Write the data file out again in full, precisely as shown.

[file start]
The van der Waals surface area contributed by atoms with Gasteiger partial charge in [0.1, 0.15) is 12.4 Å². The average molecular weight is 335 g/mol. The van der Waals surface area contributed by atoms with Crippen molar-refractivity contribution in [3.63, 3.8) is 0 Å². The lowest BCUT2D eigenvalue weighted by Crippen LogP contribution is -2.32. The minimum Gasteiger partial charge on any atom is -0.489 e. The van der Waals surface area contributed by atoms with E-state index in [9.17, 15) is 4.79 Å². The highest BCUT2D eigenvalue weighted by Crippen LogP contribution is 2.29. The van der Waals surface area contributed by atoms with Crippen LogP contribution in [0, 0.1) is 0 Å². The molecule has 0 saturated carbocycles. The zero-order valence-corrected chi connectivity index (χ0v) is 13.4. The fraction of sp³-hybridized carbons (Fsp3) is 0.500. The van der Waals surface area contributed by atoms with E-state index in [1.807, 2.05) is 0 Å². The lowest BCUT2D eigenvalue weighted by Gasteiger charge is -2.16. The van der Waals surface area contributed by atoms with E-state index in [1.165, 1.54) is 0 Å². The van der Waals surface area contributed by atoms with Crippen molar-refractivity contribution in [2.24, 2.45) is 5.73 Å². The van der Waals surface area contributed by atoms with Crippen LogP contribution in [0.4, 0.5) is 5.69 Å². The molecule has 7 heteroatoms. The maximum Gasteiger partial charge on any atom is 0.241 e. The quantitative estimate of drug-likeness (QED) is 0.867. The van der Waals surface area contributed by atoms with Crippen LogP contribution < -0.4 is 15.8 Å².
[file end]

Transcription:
The van der Waals surface area contributed by atoms with Gasteiger partial charge in [0.1, 0.15) is 12.4 Å². The average molecular weight is 335 g/mol. The van der Waals surface area contributed by atoms with Crippen molar-refractivity contribution in [3.63, 3.8) is 0 Å². The lowest BCUT2D eigenvalue weighted by Crippen LogP contribution is -2.32. The minimum Gasteiger partial charge on any atom is -0.489 e. The van der Waals surface area contributed by atoms with E-state index in [9.17, 15) is 4.79 Å². The highest BCUT2D eigenvalue weighted by Crippen LogP contribution is 2.29. The van der Waals surface area contributed by atoms with Crippen LogP contribution in [0, 0.1) is 0 Å². The molecule has 0 saturated carbocycles. The zero-order valence-corrected chi connectivity index (χ0v) is 13.4. The fraction of sp³-hybridized carbons (Fsp3) is 0.500. The van der Waals surface area contributed by atoms with E-state index in [1.807, 2.05) is 0 Å². The lowest BCUT2D eigenvalue weighted by Gasteiger charge is -2.16. The van der Waals surface area contributed by atoms with E-state index in [1.165, 1.54) is 0 Å². The van der Waals surface area contributed by atoms with Crippen molar-refractivity contribution in [2.24, 2.45) is 5.73 Å². The van der Waals surface area contributed by atoms with Crippen LogP contribution in [0.4, 0.5) is 5.69 Å². The molecule has 7 heteroatoms. The maximum Gasteiger partial charge on any atom is 0.241 e. The quantitative estimate of drug-likeness (QED) is 0.867. The van der Waals surface area contributed by atoms with Crippen LogP contribution < -0.4 is 15.8 Å².